Direct effect of common mental disorders on xerostomia in adults estimated by marginal structural models: A population-based study

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Ianunzio, Jamie Raffaele
Peres, Karen Glazer
Haag, Dandara Gabriela
Peres, Marco Aurelio
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2019
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Abstract

Objective: To investigate the controlled direct effect (CDE) of common mental disorders (CMD) on xerostomia which is not mediated by psychoactive medication intake.

Methods: A population‐based cross‐sectional study was conducted with 1720 individuals aged 20‐59 years from Florianópolis, Brazil, in 2009. A two‐stage cluster sample design was adopted, with a systematic selection of census tracts, followed by a random selection of households. All inhabitants of the selected households belonging to the age group of interest were considered eligible to participate. CMD were assessed using the Self‐Reporting Questionnaire (SRQ > 7). Xerostomia was the outcome assessed by asking: “How often do you feel dry mouth?” with responses “often” and “always” taken as indicating xerostomia. Psychoactive medication intake was set as the mediator. Confounding factors included sex, age, per capita family income, educational attainment and smoking status. Marginal structural models were performed to quantify the CDE of CMD on xerostomia. Missing data were handled by multiple imputation by chained equations, and sensitivity analysis for unmeasured confounding was carried out.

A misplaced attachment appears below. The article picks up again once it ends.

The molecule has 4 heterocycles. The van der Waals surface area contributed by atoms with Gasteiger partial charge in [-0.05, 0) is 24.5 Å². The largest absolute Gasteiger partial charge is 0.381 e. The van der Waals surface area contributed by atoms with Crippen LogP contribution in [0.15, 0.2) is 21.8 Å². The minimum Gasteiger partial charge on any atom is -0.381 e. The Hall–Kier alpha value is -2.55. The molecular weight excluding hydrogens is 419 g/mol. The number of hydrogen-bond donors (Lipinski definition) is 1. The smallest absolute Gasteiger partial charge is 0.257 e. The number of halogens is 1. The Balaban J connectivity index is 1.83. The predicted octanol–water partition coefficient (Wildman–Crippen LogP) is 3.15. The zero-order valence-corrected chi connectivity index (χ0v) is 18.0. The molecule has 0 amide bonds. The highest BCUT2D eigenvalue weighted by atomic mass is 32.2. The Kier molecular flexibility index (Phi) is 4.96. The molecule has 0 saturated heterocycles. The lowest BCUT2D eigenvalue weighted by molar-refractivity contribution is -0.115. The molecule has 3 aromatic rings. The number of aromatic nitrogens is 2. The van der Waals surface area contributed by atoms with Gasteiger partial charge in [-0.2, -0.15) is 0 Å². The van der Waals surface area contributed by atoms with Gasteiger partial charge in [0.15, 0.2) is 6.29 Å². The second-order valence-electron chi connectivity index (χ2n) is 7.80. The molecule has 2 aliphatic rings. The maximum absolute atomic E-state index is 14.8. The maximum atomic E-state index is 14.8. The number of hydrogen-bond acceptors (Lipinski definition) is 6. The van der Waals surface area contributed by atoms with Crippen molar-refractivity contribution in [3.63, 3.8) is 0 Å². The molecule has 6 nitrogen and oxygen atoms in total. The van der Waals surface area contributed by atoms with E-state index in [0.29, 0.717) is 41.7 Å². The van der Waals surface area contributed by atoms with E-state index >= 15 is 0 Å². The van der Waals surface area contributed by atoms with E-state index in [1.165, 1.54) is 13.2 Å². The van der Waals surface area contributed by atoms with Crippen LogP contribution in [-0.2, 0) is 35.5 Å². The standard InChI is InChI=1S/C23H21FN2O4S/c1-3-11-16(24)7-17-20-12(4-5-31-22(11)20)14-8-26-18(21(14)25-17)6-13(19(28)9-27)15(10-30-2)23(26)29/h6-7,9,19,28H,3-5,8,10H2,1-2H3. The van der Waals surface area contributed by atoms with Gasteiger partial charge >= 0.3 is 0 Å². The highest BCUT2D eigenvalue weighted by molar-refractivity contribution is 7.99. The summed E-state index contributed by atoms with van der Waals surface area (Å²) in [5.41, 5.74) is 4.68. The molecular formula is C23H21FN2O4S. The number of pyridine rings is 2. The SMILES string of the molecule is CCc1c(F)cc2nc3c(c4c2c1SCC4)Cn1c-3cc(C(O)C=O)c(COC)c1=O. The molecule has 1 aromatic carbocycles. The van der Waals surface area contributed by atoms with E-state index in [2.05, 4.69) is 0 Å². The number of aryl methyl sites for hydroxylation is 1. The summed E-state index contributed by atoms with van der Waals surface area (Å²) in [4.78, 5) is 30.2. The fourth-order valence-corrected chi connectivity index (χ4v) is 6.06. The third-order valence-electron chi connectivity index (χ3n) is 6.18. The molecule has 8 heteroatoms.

Results: The overall prevalence of xerostomia was 8.8% and 15.3% of the individuals presented with CMD. After adjustment, the prevalence of xerostomia among individuals with CMD was 3.2 times higher than that among individuals without CMD (PR = 3.2 [95% CI: 2.3; 4.5]). The CDE of CMD on xerostomia which is not mediated by the medication intake resulted in a three times greater prevalence of xerostomia (PR = 3.0 95% CI: 2.0; 4.5) among those individuals with CMD.

Conclusions: Common mental disorders is directly and negatively associated with xerostomia. Clinicians should bear in mind the emotional state when investigating the underlying factors and managing patients with xerostomia.

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COMMUNITY DENTISTRY AND ORAL EPIDEMIOLOGY

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47

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3

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Dentistry

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